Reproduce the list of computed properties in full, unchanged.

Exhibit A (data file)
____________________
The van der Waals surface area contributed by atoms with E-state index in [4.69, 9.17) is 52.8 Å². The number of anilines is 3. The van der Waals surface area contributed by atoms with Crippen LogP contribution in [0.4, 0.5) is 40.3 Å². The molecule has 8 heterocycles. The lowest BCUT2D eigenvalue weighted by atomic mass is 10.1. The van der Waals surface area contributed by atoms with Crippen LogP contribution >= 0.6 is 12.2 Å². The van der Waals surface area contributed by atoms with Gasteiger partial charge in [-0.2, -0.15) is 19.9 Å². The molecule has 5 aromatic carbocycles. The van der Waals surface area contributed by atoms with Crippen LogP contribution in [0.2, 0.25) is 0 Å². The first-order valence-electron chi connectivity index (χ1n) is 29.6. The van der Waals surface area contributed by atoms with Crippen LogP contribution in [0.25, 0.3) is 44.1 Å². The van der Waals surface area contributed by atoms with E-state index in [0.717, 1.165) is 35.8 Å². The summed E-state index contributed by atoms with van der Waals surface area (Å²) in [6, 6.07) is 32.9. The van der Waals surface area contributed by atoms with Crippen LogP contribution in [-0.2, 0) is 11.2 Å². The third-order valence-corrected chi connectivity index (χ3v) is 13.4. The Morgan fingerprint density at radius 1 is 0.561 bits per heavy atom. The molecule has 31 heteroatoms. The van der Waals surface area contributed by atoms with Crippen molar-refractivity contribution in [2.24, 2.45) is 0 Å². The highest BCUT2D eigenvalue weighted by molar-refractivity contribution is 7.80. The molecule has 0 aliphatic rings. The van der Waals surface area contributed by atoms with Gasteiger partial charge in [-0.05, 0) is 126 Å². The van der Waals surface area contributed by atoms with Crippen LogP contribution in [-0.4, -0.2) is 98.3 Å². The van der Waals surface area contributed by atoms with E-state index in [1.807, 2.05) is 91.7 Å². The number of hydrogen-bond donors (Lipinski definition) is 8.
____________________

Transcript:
The van der Waals surface area contributed by atoms with E-state index in [4.69, 9.17) is 52.8 Å². The number of anilines is 3. The van der Waals surface area contributed by atoms with Crippen LogP contribution in [0.4, 0.5) is 40.3 Å². The molecule has 8 heterocycles. The lowest BCUT2D eigenvalue weighted by atomic mass is 10.1. The van der Waals surface area contributed by atoms with Crippen LogP contribution >= 0.6 is 12.2 Å². The van der Waals surface area contributed by atoms with Gasteiger partial charge in [-0.2, -0.15) is 19.9 Å². The molecule has 5 aromatic carbocycles. The van der Waals surface area contributed by atoms with Crippen LogP contribution in [0.2, 0.25) is 0 Å². The first-order valence-electron chi connectivity index (χ1n) is 29.6. The van der Waals surface area contributed by atoms with Crippen LogP contribution in [0.25, 0.3) is 44.1 Å². The van der Waals surface area contributed by atoms with E-state index in [0.717, 1.165) is 35.8 Å². The summed E-state index contributed by atoms with van der Waals surface area (Å²) in [6, 6.07) is 32.9. The van der Waals surface area contributed by atoms with Crippen LogP contribution in [-0.2, 0) is 11.2 Å². The third-order valence-corrected chi connectivity index (χ3v) is 13.4. The Morgan fingerprint density at radius 1 is 0.561 bits per heavy atom. The molecule has 31 heteroatoms. The van der Waals surface area contributed by atoms with Crippen molar-refractivity contribution in [2.24, 2.45) is 0 Å². The highest BCUT2D eigenvalue weighted by molar-refractivity contribution is 7.80. The molecule has 0 aliphatic rings. The van der Waals surface area contributed by atoms with Gasteiger partial charge in [-0.05, 0) is 126 Å². The van der Waals surface area contributed by atoms with Crippen LogP contribution in [-0.4, -0.2) is 98.3 Å². The van der Waals surface area contributed by atoms with E-state index in [1.807, 2.05) is 91.7 Å². The number of hydrogen-bond donors (Lipinski definition) is 8.